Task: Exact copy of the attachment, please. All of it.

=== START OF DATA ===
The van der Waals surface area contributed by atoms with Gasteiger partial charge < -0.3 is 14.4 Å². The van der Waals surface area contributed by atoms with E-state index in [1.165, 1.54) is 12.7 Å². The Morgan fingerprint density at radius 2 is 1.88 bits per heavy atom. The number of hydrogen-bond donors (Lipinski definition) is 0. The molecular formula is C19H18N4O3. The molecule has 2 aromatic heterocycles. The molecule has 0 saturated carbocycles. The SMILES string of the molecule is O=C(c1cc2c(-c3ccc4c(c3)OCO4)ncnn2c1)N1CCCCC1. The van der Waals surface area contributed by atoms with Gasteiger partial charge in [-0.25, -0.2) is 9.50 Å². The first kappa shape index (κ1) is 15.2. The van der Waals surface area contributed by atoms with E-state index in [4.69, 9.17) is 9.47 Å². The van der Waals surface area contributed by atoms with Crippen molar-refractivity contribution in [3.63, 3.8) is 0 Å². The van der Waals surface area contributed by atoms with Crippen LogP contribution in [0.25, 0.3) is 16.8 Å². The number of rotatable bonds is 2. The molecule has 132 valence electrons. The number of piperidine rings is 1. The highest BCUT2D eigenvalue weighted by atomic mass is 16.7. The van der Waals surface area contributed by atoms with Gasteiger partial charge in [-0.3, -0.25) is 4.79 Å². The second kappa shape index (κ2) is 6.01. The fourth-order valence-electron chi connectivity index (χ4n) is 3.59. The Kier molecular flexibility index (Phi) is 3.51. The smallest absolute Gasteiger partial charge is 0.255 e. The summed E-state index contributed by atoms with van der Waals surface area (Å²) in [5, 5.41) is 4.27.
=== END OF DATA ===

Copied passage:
The van der Waals surface area contributed by atoms with Gasteiger partial charge < -0.3 is 14.4 Å². The van der Waals surface area contributed by atoms with E-state index in [1.165, 1.54) is 12.7 Å². The Morgan fingerprint density at radius 2 is 1.88 bits per heavy atom. The number of hydrogen-bond donors (Lipinski definition) is 0. The molecular formula is C19H18N4O3. The molecule has 2 aromatic heterocycles. The molecule has 0 saturated carbocycles. The SMILES string of the molecule is O=C(c1cc2c(-c3ccc4c(c3)OCO4)ncnn2c1)N1CCCCC1. The van der Waals surface area contributed by atoms with Gasteiger partial charge in [-0.25, -0.2) is 9.50 Å². The first kappa shape index (κ1) is 15.2. The van der Waals surface area contributed by atoms with E-state index in [4.69, 9.17) is 9.47 Å². The van der Waals surface area contributed by atoms with Crippen molar-refractivity contribution in [3.63, 3.8) is 0 Å². The van der Waals surface area contributed by atoms with Crippen LogP contribution in [0.25, 0.3) is 16.8 Å². The number of rotatable bonds is 2. The molecule has 132 valence electrons. The number of piperidine rings is 1. The highest BCUT2D eigenvalue weighted by atomic mass is 16.7. The van der Waals surface area contributed by atoms with Gasteiger partial charge in [-0.3, -0.25) is 4.79 Å². The second kappa shape index (κ2) is 6.01. The fourth-order valence-electron chi connectivity index (χ4n) is 3.59. The Kier molecular flexibility index (Phi) is 3.51. The smallest absolute Gasteiger partial charge is 0.255 e. The summed E-state index contributed by atoms with van der Waals surface area (Å²) in [5, 5.41) is 4.27.